And we: spectators, always, everywhere, / looking at every-
thing and never from!
/ It floods us. We arrange it. It decays.
We arrange it again, and we decay.

Shoes clotted with recent mud, legs straining in a single task,
I arrive at the bench where philosophers sit and unravel their
knotty thoughts.

Light-footed birds left a hieroglyphic trail leading from the
"thick now" to where
Prometheus scoops up a handful of clay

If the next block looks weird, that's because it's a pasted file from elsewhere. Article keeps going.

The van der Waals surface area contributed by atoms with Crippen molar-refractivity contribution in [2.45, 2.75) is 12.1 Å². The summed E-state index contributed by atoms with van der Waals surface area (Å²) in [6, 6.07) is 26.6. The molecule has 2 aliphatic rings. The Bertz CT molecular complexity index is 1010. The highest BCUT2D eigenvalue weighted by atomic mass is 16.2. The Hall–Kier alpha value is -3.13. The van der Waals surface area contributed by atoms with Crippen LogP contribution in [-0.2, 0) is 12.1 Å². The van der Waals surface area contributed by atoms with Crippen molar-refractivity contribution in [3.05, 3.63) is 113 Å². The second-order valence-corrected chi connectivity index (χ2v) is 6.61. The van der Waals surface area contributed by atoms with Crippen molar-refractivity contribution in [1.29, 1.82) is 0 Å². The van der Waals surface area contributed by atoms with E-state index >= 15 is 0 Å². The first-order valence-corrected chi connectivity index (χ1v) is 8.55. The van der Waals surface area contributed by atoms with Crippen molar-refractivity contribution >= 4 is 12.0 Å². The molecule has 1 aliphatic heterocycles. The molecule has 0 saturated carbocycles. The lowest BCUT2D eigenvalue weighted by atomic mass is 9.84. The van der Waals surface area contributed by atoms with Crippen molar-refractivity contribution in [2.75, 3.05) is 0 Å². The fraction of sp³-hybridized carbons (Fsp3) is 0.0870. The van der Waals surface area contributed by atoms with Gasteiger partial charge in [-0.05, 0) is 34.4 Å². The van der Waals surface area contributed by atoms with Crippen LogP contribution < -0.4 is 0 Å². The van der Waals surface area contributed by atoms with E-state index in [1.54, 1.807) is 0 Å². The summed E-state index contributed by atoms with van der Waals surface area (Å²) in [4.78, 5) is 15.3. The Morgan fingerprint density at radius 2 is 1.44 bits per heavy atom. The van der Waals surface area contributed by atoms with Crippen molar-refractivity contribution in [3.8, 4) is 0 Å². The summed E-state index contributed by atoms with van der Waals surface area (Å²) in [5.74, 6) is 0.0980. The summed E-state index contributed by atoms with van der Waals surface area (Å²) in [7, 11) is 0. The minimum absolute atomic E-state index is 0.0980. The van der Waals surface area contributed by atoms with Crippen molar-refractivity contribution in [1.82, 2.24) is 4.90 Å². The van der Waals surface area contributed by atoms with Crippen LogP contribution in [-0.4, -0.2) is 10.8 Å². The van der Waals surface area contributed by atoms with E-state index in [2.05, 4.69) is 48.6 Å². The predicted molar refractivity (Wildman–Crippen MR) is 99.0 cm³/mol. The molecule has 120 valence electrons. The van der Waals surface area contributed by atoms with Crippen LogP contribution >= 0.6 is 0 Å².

and, using river water, he shapes the first man. In so doing,
mythologies return us to an instinctual life.

I could have sat there forever. But when voices drifted up the
path, I climbed higher. Rain scoured the mountain's summit,
contrails crisscrossed the sky's "overarching dome."

In the valley below, red-tiled roofs flared in the shadows
of Eucalyptus trees unrolling sheets of bark incised with
a language of signs unforgotten by species not our own.